The State initially filed an appeal from Justice Yates' October 2010 order vacating Gilman's conviction. However, in January 2011, the New York Attorney General's Office (then led by Attorney General Eric Schneiderman) dismissed the remaining charge against Gilman and withdrew its appeal. People v. Gilman, 80 A.D.3d 542, 914 N.Y.S.2d 899 (1st Dep't 2011); Compl. ¶ 20; Answer Ex. 11.
On August 13, 2010, the Wall Street Journal published an editorial with the headline " Eliot Spitzer's Last Admirer." The editorial primarily addressed then-Attorney General Andrew Cuomo's continuing prosecutions related to AIG and its former chairman, Hank Greenberg. It then turned to the Marsh matter:
One would think that Mr. Cuomo would want to end the era of stonewalling [regarding
AIG], especially after the defeat his office sustained last month on still another Spitzer-created prosecution. Manhattan Supreme Court Justice James A. Yates vacated the felony convictions of two former employees of Marsh & McLennan Companies because the Attorney General's office had failed to turn over potentially exculpatory evidence to the defense.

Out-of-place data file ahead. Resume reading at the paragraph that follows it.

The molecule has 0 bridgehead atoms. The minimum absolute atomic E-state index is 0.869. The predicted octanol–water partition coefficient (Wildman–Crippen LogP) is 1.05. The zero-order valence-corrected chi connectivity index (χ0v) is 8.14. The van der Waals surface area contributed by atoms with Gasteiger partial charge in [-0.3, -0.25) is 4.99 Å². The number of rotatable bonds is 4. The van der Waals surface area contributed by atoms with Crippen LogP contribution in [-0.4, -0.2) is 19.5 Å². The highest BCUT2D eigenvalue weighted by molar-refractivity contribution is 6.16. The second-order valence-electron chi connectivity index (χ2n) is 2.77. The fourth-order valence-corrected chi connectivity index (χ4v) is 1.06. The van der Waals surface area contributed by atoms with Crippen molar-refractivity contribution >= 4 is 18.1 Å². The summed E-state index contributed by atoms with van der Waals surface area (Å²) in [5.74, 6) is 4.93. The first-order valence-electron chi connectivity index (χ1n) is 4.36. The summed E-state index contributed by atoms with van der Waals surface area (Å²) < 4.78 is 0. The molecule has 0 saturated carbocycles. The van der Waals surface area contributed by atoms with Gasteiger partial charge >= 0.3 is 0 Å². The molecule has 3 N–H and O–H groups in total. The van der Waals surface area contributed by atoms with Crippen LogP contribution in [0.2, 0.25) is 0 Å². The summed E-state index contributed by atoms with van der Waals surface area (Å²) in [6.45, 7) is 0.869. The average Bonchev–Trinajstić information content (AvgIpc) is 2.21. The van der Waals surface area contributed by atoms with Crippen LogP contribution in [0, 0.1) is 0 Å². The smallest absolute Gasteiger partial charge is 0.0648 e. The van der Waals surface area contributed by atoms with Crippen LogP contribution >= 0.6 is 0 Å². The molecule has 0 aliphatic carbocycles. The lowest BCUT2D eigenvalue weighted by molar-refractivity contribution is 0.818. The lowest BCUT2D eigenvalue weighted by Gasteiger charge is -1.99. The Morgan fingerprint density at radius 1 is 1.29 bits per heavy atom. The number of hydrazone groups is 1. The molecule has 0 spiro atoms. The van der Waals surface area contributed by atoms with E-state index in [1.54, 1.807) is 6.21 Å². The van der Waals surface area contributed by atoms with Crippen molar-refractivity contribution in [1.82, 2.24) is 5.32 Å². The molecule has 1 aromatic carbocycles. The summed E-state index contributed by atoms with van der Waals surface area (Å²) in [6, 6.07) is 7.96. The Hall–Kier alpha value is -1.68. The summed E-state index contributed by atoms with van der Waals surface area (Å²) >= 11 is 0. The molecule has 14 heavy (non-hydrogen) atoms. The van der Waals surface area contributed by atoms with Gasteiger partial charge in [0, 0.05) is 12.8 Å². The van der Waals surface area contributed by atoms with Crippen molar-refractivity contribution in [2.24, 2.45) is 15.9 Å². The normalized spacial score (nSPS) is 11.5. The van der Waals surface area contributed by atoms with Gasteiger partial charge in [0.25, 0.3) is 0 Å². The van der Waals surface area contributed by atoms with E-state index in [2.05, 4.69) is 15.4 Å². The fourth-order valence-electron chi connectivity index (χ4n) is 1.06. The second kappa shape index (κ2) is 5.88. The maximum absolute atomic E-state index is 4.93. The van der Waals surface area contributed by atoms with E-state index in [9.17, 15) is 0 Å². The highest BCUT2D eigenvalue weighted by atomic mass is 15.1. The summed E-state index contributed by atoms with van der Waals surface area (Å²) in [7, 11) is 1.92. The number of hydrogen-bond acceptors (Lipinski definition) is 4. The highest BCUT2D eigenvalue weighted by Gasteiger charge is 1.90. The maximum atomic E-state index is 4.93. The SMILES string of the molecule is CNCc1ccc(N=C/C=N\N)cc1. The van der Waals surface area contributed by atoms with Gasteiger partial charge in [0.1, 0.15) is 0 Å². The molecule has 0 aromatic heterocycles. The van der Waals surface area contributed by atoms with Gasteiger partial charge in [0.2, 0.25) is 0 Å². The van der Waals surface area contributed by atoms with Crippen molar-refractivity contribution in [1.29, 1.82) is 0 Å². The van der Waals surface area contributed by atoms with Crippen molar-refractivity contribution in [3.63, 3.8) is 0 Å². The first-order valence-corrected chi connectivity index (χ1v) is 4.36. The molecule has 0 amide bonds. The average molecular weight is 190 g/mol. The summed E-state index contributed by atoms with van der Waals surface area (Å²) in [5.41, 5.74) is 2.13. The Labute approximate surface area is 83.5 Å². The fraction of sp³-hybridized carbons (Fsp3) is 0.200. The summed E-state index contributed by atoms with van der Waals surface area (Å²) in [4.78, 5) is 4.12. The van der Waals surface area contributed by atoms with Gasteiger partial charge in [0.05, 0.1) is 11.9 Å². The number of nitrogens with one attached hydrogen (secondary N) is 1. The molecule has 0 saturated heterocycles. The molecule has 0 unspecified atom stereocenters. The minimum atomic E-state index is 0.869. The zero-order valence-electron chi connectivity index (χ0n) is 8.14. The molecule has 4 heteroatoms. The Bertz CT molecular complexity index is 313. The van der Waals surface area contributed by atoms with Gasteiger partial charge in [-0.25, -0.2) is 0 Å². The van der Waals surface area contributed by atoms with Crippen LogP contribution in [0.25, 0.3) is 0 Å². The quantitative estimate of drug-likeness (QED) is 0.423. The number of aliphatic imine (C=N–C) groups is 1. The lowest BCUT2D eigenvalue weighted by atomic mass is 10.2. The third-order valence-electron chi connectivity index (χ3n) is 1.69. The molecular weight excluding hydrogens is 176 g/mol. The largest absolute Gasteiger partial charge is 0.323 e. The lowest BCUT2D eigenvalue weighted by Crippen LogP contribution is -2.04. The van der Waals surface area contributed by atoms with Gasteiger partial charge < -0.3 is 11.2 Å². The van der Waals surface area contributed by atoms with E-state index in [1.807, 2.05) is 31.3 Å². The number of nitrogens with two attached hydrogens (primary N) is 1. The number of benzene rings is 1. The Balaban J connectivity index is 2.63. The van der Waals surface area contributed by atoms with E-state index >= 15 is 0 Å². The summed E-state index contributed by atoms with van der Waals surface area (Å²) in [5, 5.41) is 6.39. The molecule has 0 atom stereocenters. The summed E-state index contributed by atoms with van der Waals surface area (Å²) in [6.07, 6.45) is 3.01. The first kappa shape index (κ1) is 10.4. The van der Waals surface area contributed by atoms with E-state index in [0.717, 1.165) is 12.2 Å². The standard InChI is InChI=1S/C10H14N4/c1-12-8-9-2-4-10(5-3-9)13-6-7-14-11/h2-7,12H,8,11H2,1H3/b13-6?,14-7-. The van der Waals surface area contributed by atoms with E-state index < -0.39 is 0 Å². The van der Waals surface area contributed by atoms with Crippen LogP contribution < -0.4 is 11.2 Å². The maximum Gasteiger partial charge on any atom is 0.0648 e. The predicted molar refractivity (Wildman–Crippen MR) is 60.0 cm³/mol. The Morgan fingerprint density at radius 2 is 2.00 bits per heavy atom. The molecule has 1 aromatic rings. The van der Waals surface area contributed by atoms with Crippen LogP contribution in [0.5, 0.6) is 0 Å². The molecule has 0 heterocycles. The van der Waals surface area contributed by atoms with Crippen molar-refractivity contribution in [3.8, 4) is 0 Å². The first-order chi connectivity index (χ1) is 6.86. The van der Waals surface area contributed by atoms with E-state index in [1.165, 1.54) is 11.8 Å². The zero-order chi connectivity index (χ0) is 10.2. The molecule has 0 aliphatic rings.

Although prosecutors had earlier assured the court that " We don't want to be accused of hiding anything," Judge Yates found that the Attorney General's office had failed to turn over more than 700,000 pages of documents, plus deposition testimony from key witnesses.
(Compl. ¶ 22.)
Spitzer authored an article responding to the Wall Street Journal editorial, which was published on Slate.com on August 22, 2010. Spitzer's article begins with the ...